The one thing that is true of almost all co-ops is the parents contribute out of their strengths & abilities. Everyone has something to offer to a co-op. You don't have to be a great singer or mathematician to contribute. Holding babies or playing with toddlers so a mom can have her hands free to play teach art is a very helpful contribution. Some moms bake cookies for the other Moms to enjoy, and as a non-baker, I can tell you this is a worthwhile contribution!
Co-ops can be big or small
My first year homeschooling, I started a monthly Art Co-op with just one other family. We got together once a month to do an art lesson together at her house because it was larger. We split the costs of supplies, and took turns teaching. Our kids ages ranged from my 5 years old to 13 years old. We had about 20-40 min of art (paper mache, water colors, pastels), then let the kids play together while us moms enjoyed coffee and adult conversation (that was my favorite part).
We now attend a weekly co-op that meets once a week for 12 weeks each semester, it consists of 50 families. My kids can take classes I can not offer at home. As a former Preschool teacher, I teach the younger kids, while talented singers teach choir and the athletic-minded teach gym.
Co-ops can be flexible or structured
Some Co-ops are very structured, like Classical Conversations. Usually the bigger the co-op the more structure is required. Like I said before, my art co-op was only two families and consisted of a small half hour lesson and several hours of coffee and small talk with my friend!
Ask around only for families who have your same Teaching Style, and if they don't have a co-op already, make your own!!! Unschoolers may have a different looking Co-Op than a group of Traditionally Styled Homeschoolers. That said, my field trip co-op includes several different types of homeschoolers, from unschooling to classical.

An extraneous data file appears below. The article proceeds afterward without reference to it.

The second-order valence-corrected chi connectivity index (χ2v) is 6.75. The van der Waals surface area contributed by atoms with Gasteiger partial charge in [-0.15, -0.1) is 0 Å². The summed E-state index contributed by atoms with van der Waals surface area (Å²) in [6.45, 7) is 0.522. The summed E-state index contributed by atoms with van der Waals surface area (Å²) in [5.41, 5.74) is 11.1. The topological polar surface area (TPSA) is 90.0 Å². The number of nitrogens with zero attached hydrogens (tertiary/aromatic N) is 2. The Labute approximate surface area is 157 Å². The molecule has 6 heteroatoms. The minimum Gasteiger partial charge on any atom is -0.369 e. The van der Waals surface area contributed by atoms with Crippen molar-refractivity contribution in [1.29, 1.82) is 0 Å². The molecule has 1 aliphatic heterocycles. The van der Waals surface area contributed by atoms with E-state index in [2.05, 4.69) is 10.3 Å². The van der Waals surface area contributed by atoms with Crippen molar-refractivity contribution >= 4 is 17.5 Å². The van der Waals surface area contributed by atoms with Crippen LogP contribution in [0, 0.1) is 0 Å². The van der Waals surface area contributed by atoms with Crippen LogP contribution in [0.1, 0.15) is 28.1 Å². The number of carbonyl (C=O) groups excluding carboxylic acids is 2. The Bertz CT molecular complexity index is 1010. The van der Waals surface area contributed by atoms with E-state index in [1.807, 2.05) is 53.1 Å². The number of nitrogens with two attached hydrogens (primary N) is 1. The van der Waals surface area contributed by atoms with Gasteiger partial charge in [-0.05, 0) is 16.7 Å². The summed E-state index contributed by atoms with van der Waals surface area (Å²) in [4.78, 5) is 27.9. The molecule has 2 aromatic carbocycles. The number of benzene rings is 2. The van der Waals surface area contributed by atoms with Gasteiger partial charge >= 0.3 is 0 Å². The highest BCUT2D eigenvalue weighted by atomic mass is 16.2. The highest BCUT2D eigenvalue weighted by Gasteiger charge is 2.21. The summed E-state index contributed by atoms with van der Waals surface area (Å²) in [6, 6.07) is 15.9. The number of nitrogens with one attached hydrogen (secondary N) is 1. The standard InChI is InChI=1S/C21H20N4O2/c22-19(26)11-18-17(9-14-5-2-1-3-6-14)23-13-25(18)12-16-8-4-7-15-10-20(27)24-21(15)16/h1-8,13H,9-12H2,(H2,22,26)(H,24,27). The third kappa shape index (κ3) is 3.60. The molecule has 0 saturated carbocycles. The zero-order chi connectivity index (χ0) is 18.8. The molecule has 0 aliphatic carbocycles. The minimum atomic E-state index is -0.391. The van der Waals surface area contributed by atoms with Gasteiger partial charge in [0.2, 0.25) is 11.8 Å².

Not All Homeschool Activities Are Co-Ops
There are a lot of other activities that are not co-ops. If you are paying someone to teach your child, or are not teaching anyone else in exchange for them teaching your child (i.e. Drop Off your child and leave) , then it is not a co-op. But those are great opportunities none the less. I know I personally love our AWANA club, I need that hour and half to grocery shop by myself!!!
Most YMCA in the country has some type of drop-off homeschool program. Our area also has The Kroc, a community center from Salvation Army, that has homeschool classes for gym, health, music, and art. The boys met friends in their classes, and I was able to meet some homeschool moms in person at drop-off.
Find a Co-Op and Homeschool Group Near You
I recommend joining a online support group, like a local homeschool Facebook Group. Most Homeschool Co-Ops do not have a website for security, and just for time saving. A Local online groups of women will have more info about your area, and how to link in.
Ask around only for families who have your same Teaching Style, and if they don't have a co-op already, make your own!!!
- Homeschool Organizations and Support Groups
- HSLDA Homeschool Support Groups
- Classical Conversations - Classical Christian Community
- AWANA club-
- YMCA Homeschool Program
- The Kroc Homeschool University